Rishi Sunak, the ex-chancellor who lost his bid for leadership against Liz Truss just last month, said he’ll stand in the contest to replace her.
“I want to fix our economy, unite our party and deliver for our country,” Sunak said in a tweet on Sunday.
Liz Truss’s resignation on Thursday triggered a leadership contest that will make her the shortest-ruling prime minister in British history when she exits this week. Sunak already has the support of enough Members of Parliament to give him a certain spot in the race.
He may find himself competing against his former boss and prime minister, Boris Johnson, who has yet to announce his candidacy. His supporters claim he has more than the required 100 backers but only about half that number have publicly declared.
The only other candidate so far is Leader of the Commons, Penny Mordaunt. She has only 22 named backers, according to Bloomberg’s tally, but told Sky News that she was “confident of our numbers” and that “I am best placed to bring this party together.” She confirmed that she would keep the current chancellor, Jeremy Hunt, in his role and that she had sat down with him in the Treasury and been briefed on the state of the country’s finances.
Investors are likely to sell the pound and gilts in the event of a Johnson or Mordaunt victory, while a Sunak coronation would probably support UK assets for a while. Neither Sunak nor Mordaunt have laid out a policy program for government and it is not clear that any candidate will do so before the race concludes, which will be either by Monday evening or, if put to an online vote with the wider Tory party, by Friday.
Johnson and Sunak met last night amid speculation of a deal between the two, despite the bitterness left by Sunak’s role in Johnson’s downfall as prime minister. There was no apparent outcome from those discussions and no mention of Johnson in Sunak’s announcement.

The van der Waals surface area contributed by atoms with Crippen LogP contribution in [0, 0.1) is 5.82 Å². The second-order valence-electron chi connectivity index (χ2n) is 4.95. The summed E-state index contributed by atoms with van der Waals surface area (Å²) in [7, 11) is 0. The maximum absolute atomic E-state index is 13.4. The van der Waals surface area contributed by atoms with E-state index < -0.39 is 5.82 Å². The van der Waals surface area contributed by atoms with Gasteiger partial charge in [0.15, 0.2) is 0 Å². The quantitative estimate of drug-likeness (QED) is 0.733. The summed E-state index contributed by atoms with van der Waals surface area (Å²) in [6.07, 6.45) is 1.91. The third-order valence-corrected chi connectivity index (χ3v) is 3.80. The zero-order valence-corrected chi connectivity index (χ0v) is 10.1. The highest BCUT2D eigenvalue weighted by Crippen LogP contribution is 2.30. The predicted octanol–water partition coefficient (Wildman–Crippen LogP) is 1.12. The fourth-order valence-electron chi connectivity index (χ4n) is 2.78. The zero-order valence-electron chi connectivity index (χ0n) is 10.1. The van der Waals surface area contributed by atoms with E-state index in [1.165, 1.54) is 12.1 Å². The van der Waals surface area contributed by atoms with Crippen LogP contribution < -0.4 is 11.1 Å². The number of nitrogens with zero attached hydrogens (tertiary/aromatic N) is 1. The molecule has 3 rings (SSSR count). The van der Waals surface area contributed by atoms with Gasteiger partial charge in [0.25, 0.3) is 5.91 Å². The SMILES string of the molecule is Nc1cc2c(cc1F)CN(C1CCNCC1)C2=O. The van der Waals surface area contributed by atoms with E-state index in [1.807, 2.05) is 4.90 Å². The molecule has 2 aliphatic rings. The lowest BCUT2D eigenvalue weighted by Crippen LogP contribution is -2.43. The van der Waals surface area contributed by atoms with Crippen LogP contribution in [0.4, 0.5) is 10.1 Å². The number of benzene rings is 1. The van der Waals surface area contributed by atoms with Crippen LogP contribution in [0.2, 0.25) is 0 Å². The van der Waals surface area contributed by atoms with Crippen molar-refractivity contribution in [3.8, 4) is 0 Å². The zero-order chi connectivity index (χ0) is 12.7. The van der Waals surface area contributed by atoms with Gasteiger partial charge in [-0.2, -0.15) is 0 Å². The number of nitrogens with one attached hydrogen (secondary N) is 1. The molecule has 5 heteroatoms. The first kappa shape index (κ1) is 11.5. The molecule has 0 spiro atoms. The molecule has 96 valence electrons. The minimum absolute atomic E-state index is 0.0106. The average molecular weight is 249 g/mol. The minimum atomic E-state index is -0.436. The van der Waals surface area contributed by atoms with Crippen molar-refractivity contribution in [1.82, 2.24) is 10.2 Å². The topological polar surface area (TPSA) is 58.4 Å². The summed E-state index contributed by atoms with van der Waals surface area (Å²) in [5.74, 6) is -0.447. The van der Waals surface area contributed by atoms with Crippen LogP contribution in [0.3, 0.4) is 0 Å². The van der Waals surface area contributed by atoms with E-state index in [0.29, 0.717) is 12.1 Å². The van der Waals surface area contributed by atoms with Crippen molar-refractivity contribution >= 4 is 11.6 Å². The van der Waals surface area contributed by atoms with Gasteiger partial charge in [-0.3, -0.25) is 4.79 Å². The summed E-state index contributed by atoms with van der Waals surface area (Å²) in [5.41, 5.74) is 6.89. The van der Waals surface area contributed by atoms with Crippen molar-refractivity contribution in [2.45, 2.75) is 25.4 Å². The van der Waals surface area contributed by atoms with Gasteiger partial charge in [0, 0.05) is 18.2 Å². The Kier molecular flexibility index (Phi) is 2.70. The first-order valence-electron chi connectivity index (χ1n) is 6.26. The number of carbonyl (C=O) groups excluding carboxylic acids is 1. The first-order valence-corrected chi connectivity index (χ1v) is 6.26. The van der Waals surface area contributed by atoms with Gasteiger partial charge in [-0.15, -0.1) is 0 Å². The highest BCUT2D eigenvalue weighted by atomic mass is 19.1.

Home Secretary Grant Shapps was among prominent Tories to come out in support of Sunak on Sunday, following cabinet minister Kemi Badenoch on Saturday.
Steve Baker, a Northern Ireland minister and leading Brexiteer who backed Johnson in the 2019 general election, said another Johnson premiership would be a “guaranteed disaster.” Baker told Sky News that the country needs “stability and professionalism” and said Johnson would be distracted by an ethics inquiry into issues including parties during coronavirus lockdowns.
The former prime minister also garnered support on Sunday, including from Nadhim Zahawi, a short-lived chancellor for Johnson before telling the PM in July to “go now.”
“He got the big calls right, whether it was ordering more vaccines ahead of more waves of Covid, arming Ukraine early against the advice of some, or stepping down for the sake of unity. But now, Britain needs him back,” Zahawi wrote on Twitter.
Business Secretary Jacob Rees-Mogg backed Johnson on the BBC, saying: “Clearly he’s going to stand, there’s a great deal of support for him.”
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